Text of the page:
But seeing the man who was healed standing beside them, they had nothing to say in opposition. But when they had commanded them to leave the council, they conferred with one another, saying, “What shall we do with these men? For that a notable sign has been performed through them is evident to all the inhabitants of Jerusalem, and we cannot deny it. But in order that it may spread no further among the people, let us warn them to speak no more to anyone in this name.” So they called them and charged them not to speak or teach at all in the name of Jesus. But Peter and John answered them, “Whether it is right in the sight of God to listen to you rather than to God, you must judge, for we cannot but speak of what we have seen and heard.” And when they had further threatened them, they let them go, finding no way to punish them, because of the people, for all were praising God for what had happened. Acts 4:14-21
Doing the right thing is often met with opposition. Several years ago, I had a co-worker that was a great person, friends with everyone. I can’t think of anyone who didn’t like them, and they appeared to have an impeccable work ethic. However, as I worked more and more with them, I came to discover that they were padding expense reports as well as their timesheet. I struggled with the notion of ‘turning them in,’ but, in the end, I had to do it. Turning a blind eye would make me just as guilty as they were. It was wholly uncomfortable and I lost a few friends, as well as the relationship with this person.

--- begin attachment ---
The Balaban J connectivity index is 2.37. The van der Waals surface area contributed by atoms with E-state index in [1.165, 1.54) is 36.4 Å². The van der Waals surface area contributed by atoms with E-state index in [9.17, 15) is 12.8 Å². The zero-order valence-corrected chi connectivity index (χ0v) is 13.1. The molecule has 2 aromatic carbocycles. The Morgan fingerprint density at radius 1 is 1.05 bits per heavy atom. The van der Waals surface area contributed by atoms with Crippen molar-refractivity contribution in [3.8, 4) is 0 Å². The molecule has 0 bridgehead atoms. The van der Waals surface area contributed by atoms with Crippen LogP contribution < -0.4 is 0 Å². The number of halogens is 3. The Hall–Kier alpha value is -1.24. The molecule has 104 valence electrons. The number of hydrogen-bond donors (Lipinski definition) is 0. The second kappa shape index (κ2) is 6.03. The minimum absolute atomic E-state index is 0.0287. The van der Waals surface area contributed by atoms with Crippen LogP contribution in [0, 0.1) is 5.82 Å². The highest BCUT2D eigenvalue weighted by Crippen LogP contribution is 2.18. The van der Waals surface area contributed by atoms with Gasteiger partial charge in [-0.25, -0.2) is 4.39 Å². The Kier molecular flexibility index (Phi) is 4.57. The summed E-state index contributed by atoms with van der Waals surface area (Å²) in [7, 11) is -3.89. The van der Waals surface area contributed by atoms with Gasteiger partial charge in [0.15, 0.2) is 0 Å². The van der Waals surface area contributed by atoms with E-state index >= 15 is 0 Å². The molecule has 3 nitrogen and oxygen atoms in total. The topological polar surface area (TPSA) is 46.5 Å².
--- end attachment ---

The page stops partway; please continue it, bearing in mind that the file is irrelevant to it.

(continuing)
Doing the right thing regarding our relationship with Jesus and how we share it with others can bring opposition. We’ve read an example here. Peter healed a man of his malady and had recently shared the Gospel of Jesus in a crowd where many turned to follow Christ. This didn’t sit well with the religious leadership. Peter and John were brought before them and were told they couldn’t share the message any further, or they’d be punished. Despite these threats, they declared they “ but speak of what we have seen and heard.” No matter what abuse might befall them, they’d continue sharing the Gospel message!
Stories like this echo down through history. Most of the disciples lost their lives at the hands of persecutors. This has continued right up to today where you can read stories of those who are either oppressed or lose their life because of the stand they take for Jesus. In the book, “The Insanity of God,” a pastor, Dimitri, leads a Jesus-following community despite a full understanding of the consequences. Take a few moments and read about Dimitri’s story, and several others, here.
By Rich Obrecht